All in the Family
There is a fascinating essay by Gabriel Josipovici in the TLS (20 November 2007) on what he calls the “Crisis of Modernism,” which takes a line from Samuel Beckett as its title: “Fail Again, Fail Better.” In a passing remark during the course of this he says: "A genre is a bit like a family: you do not have to explain who you are each time you enter the room, you are taken for granted. But families can seem constricting as well as enabling."
He is talking about genre not as we commonly use the term nowadays, but in an older, broader, perhaps more correct sense that refers to "epic," "comedy," "pastoral elegy" and so forth. Nevertheless, his comment applies as well to science fiction and horror and crime and romance. And that encapsulates a lot of what I am trying to write about in these columns: I relish the familial comfort of science fiction, but I rage against its constrictions.
It is, I know, a contradictory response. I am engaged in an argument with myself about sf-old and sf-yet-to-be and that awkward fence-sitting corollary, sf-now. It is, of course, an argument I can never win.
The key is something suggested by Josipovici in the sentence that immediately preceeds the passage I have quoted: "For the novel is not a genre but precisely that which emerges when genres no longer seem viable." And in the smaller sense of genre that we use, I wonder if we are not also reaching such a moment. Whether the old, pure science fiction is still viable, or is rather running out of steam and hence turning into something else. And in those circumstances I am caught on the cusp, looking back with regret to the familial embrace of sf as I remember it, looking forward with relish to an escape from the constrictions, but an escape that isn’t exactly science fiction, that isn’t exactly family.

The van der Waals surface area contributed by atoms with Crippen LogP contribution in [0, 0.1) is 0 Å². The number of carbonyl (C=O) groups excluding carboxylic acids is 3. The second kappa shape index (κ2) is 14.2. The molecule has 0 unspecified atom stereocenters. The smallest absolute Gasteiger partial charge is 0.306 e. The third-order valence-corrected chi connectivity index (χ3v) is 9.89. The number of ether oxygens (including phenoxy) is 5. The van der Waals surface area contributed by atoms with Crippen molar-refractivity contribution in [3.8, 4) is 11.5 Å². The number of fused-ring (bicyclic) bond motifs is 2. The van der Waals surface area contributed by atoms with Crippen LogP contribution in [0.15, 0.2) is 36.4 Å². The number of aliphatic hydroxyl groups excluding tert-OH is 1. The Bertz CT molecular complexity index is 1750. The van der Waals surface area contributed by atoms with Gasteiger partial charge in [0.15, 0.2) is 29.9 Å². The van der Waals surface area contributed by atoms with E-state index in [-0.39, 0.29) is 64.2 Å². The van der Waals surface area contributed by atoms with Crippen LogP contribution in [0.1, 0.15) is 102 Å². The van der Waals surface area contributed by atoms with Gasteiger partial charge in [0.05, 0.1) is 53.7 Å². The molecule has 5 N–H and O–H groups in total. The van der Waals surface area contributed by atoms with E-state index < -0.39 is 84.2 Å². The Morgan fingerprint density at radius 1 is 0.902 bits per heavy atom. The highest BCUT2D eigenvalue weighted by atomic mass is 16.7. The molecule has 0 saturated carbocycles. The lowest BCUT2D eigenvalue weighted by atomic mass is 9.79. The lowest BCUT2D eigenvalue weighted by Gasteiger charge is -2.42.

We do not go gently into that good night, of course. However much we welcome and encourage change, change is always hard and cruel and difficult to come to terms with. It always necessitates the loss of something we would rather not lose. It always resolves into a shape that takes some time for us to recognise, and that we may never like. So if science fiction is changing, as I sense it is, what is it that we are losing? And what discomforting new shape are we going to have to come to terms with?
Of course, change is not inevitable. One of the things I am trying to come to terms with through the medium of these columns is the basic question: is the genre changing? Not how, but whether. But I can’t help feeling that what does not change does not live, and even if we don’t like the result perhaps we should welcome the process. Yet there are always attempts to retain the true quill, just as there are always attempts to claim as sf that which no longer is. I have probably been guilty of both. But I find myself more and more hesitant about claiming anything as the true quill; and more and more hesitant about saying of anything that it is clearly and unequivocally science fiction.
It goes back to my very first column here: I don’t think that any of us know what science fiction is any more. Or rather, I suspect we all have our own private science fictions, our own private set of criteria by which we decide: this falls within the bounds, that doesn’t. Some of those criteria are very tightly drawn, some (my own included) are very loose, but all these private worlds are drifting apart and there is consequently less cross-over. You might say X is sf and I would say no it is fantasy; you might say X is horror and I would say no it is sf; you might say X is mainstream and I would say no it is sf. And so it goes.